Intermittent Noninfarction Q Waves: A Finding Suggestive of Latent Preexcitation

Letts, Dustin P.; Constantine, Jeffrey C.; Littmann, Laszlo
July 2003
Mayo Clinic Proceedings;Jul2003, Vol. 78 Issue 7, p840
Academic Journal
• Objective: To describe 3 patients who presented with chest pain and intermittent Q waves on the electrocardiogram (ECG) and were subsequently found to have latent preexcitation. • Patients and Methods: During a span of 8 years, 3 patients were evaluated because of atypical chest pain and pathologic Q waves in the inferior leads; in all 3 patients, the Q waves were intermittent. No patient had a history of arrhythmia or had Wolff-Parkinson-White pattern on the ECG. Diagnostic and therapeutic interventions for suspected myocardial infarction included cardiac catheterization in 2 patients, intravenous thrombolytic therapy in 1 patient, and heparin in 2 patients. Ischemic heart disease was excluded in all. Patients underwent pharmacological testing and/or electrophysiologic study for suspected preexcitation. • Results: Despite the absence of ECG markers of preexcitation, the presence of a latent accessory atrioventricular connection was confirmed in each patient by pharmacological or electrophysiologic studies. • Conclusion: In patients who present with intermittent noninfarction Q waves, the most likely diagnosis is latent preexcitation. Clinicians need to be educated about this clinical diagnosis and encouraged to pursue confirmatory testing. Such patients should be informed about the nature and importance of their electrocardiographic abnormality.


Related Articles

  • ECG of the month. Regan, Claire; Regan, Martin // British Journal of Cardiac Nursing;Nov2014, Vol. 9 Issue 11, p527 

    The article presents questions and answers related to electrocardiogram of a primary percutaneous coronary intervention patient referred by the emergency department.

  • Country cardiograms case 51. Slatnik, Michael // Canadian Journal of Rural Medicine;Summer2014, Vol. 19 Issue 3, p107 

    The article describes the case of a 54-year-old man who was presented to the emergency department due to chest pain. Vital signs were recorded. During his check-in, he was unresponsive, and a code blue is called. In order to revive him, a prompt intravenous fluid resuscitation and supplementary...

  • Country cardiograms case 48. Helm, Charles // Canadian Journal of Rural Medicine;Summer2013, Vol. 18 Issue 3, p99 

    A quiz based on the electrocardiogram of a 50 year old man with excruciating chest pain who was brought to the emergency department of a hospital in a remote Canadian community is presented.

  • ECG of the month. Regan, Martin // British Journal of Cardiac Nursing;Nov2015, Vol. 10 Issue 11, p527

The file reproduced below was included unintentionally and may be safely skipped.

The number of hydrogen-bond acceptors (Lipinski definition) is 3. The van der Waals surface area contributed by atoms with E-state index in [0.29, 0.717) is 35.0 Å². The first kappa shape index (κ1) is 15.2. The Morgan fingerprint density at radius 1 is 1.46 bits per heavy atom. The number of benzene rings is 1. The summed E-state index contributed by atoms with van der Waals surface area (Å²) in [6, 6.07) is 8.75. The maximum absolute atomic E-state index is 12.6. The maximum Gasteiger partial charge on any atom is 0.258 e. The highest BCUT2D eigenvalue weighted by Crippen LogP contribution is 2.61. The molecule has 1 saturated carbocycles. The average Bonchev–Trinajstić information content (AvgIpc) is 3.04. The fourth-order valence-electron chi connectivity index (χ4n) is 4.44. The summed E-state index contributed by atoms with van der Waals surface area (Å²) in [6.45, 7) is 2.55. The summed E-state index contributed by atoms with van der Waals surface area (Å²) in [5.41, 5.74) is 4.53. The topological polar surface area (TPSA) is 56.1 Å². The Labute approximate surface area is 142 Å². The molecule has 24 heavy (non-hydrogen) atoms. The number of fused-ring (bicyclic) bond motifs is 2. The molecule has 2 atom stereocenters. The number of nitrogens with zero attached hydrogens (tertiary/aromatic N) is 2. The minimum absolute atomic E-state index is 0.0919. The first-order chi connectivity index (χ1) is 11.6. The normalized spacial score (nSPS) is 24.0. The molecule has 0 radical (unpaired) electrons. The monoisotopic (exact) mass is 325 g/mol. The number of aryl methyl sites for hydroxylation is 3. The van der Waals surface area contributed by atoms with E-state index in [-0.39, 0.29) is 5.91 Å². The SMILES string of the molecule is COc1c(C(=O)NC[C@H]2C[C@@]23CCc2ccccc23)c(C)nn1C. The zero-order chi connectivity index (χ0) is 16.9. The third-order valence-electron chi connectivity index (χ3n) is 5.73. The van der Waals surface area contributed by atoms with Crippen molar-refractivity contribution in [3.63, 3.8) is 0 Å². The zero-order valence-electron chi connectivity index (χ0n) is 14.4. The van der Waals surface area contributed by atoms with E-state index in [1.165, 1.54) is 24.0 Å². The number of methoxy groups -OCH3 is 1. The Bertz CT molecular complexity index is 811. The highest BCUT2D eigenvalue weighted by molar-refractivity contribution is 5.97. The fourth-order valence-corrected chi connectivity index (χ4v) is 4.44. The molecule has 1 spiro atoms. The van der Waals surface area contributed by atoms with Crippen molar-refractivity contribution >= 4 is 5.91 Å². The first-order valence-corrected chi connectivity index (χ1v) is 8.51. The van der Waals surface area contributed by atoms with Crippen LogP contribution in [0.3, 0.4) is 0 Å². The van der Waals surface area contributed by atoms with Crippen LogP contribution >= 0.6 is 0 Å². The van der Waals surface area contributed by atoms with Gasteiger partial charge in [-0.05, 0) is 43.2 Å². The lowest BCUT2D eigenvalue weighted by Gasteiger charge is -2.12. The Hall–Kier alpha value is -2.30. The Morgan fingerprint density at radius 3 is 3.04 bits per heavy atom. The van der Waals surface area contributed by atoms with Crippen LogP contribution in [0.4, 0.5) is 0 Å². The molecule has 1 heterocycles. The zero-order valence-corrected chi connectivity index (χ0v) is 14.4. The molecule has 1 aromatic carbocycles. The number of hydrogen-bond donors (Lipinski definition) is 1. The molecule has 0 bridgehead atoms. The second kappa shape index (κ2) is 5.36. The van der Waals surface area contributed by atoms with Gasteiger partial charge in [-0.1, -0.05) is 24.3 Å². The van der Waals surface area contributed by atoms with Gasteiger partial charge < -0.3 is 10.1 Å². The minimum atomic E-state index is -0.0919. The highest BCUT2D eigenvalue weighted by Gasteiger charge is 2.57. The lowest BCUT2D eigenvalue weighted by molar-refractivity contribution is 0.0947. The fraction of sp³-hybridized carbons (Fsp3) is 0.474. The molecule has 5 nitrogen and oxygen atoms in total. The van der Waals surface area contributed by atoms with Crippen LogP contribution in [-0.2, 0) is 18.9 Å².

The article presents a medical quiz about an electrocardiogram (ECG) of a 52-year-old male who was pale, clammy and complaining of central chest pain after having collapsed at work.

  • ECG of the month. Regan, Claire; Regan, Martin // British Journal of Cardiac Nursing;Oct2012, Vol. 7 Issue 10, p482 

    A clinical image of an electrocardiogram (ECG) demonstrating ST elevation in leads II, III, AVF and V1 to V4 and ischaemic, in a 56-year-old male with central chest pain, is presented.

  • Blood test may predict heart attack.  // Las Vegas Business Press;07/27/98, Vol. 15 Issue 30, Health Scene p2 

    Reports on a blood test that may reveal which people with chest pain are at highest risk of heart attack.

  • Two approaches to emergency department evaluations of chest pain.  // Modern Medicine;Apr95, Vol. 63 Issue 4, p54 

    Presents an abstract of the editorial `Evaluation of chest pain in the emergency department,' by S. Kaul and R.D. Abbott from the December 15, 1994 issue of the journal `Annals of Internal Medicine.'

  • Country cardiograms case 36. Helm, Charles // Canadian Journal of Rural Medicine;Spring2010, Vol. 15 Issue 2, p68 

    The article presents a case study of a 52-year-old man who presented to an emergency department with chest pain. An electrocardiogram (ECG) was obtained and thrombolytic therapy was initiated. The article discusses the interpretation of the patient's ECG, which indicates a diagnosis of ST...

  • Dramatically cut delays in review of an EKG.  // ED Nursing;Nov2010, Vol. 14 Issue 1, p7 

    The article reports on techniques to cut delays in reviewing an electrocardiogram (EKG) in the U.S. It cites the case at Huntsville Hospital where EKG is done immediately but still needs to be reviewed by the emergency department (ED) physicians within five minutes. It cites several strategies...


Read the Article


Sorry, but this item is not currently available from your library.

Try another library?
Sign out of this library

Other Topics